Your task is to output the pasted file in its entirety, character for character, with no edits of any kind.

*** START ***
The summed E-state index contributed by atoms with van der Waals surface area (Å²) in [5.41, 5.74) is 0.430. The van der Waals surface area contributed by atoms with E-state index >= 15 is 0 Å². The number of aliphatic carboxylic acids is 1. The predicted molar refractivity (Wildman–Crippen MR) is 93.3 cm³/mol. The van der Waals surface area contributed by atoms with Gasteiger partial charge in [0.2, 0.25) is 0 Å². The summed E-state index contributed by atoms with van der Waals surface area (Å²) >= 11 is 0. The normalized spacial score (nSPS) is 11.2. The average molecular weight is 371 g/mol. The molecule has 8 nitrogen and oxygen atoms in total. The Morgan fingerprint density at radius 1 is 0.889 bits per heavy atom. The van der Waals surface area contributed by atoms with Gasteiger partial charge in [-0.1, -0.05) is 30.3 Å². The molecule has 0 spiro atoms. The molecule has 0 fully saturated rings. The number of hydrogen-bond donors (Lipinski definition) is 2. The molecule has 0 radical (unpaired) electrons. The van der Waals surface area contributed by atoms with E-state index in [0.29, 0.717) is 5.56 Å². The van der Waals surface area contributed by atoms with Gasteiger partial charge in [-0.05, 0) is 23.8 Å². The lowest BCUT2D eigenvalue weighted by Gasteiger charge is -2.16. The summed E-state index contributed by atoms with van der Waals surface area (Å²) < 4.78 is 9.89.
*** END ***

The summed E-state index contributed by atoms with van der Waals surface area (Å²) in [5.41, 5.74) is 0.430. The van der Waals surface area contributed by atoms with E-state index >= 15 is 0 Å². The number of aliphatic carboxylic acids is 1. The predicted molar refractivity (Wildman–Crippen MR) is 93.3 cm³/mol. The van der Waals surface area contributed by atoms with Gasteiger partial charge in [0.2, 0.25) is 0 Å². The summed E-state index contributed by atoms with van der Waals surface area (Å²) >= 11 is 0. The normalized spacial score (nSPS) is 11.2. The average molecular weight is 371 g/mol. The molecule has 8 nitrogen and oxygen atoms in total. The Morgan fingerprint density at radius 1 is 0.889 bits per heavy atom. The van der Waals surface area contributed by atoms with Gasteiger partial charge in [-0.1, -0.05) is 30.3 Å². The molecule has 0 spiro atoms. The molecule has 0 fully saturated rings. The number of hydrogen-bond donors (Lipinski definition) is 2. The molecule has 0 radical (unpaired) electrons. The van der Waals surface area contributed by atoms with E-state index in [0.29, 0.717) is 5.56 Å². The van der Waals surface area contributed by atoms with Gasteiger partial charge in [-0.05, 0) is 23.8 Å². The lowest BCUT2D eigenvalue weighted by Gasteiger charge is -2.16. The summed E-state index contributed by atoms with van der Waals surface area (Å²) < 4.78 is 9.89.